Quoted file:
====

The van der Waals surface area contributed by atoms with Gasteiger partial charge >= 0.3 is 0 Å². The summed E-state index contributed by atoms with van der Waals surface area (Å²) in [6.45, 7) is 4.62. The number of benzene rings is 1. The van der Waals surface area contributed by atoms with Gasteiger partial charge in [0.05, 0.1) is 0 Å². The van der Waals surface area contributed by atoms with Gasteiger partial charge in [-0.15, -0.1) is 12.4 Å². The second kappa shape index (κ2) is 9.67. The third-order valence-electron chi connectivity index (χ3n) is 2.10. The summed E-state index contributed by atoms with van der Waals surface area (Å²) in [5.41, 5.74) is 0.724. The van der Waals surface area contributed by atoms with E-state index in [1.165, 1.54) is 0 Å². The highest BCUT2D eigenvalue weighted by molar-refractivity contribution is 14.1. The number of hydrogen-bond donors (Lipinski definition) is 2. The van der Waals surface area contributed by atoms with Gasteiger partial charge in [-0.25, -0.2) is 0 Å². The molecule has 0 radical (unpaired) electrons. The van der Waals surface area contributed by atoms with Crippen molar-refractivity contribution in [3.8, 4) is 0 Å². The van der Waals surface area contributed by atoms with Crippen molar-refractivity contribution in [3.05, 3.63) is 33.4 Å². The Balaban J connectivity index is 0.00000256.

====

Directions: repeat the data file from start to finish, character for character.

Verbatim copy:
The van der Waals surface area contributed by atoms with Gasteiger partial charge >= 0.3 is 0 Å². The summed E-state index contributed by atoms with van der Waals surface area (Å²) in [6.45, 7) is 4.62. The number of benzene rings is 1. The van der Waals surface area contributed by atoms with Gasteiger partial charge in [0.05, 0.1) is 0 Å². The van der Waals surface area contributed by atoms with Gasteiger partial charge in [-0.15, -0.1) is 12.4 Å². The second kappa shape index (κ2) is 9.67. The third-order valence-electron chi connectivity index (χ3n) is 2.10. The summed E-state index contributed by atoms with van der Waals surface area (Å²) in [5.41, 5.74) is 0.724. The van der Waals surface area contributed by atoms with E-state index in [1.165, 1.54) is 0 Å². The highest BCUT2D eigenvalue weighted by molar-refractivity contribution is 14.1. The number of hydrogen-bond donors (Lipinski definition) is 2. The van der Waals surface area contributed by atoms with Gasteiger partial charge in [-0.25, -0.2) is 0 Å². The molecule has 0 radical (unpaired) electrons. The van der Waals surface area contributed by atoms with Crippen molar-refractivity contribution in [3.8, 4) is 0 Å². The van der Waals surface area contributed by atoms with Crippen molar-refractivity contribution in [3.05, 3.63) is 33.4 Å². The Balaban J connectivity index is 0.00000256.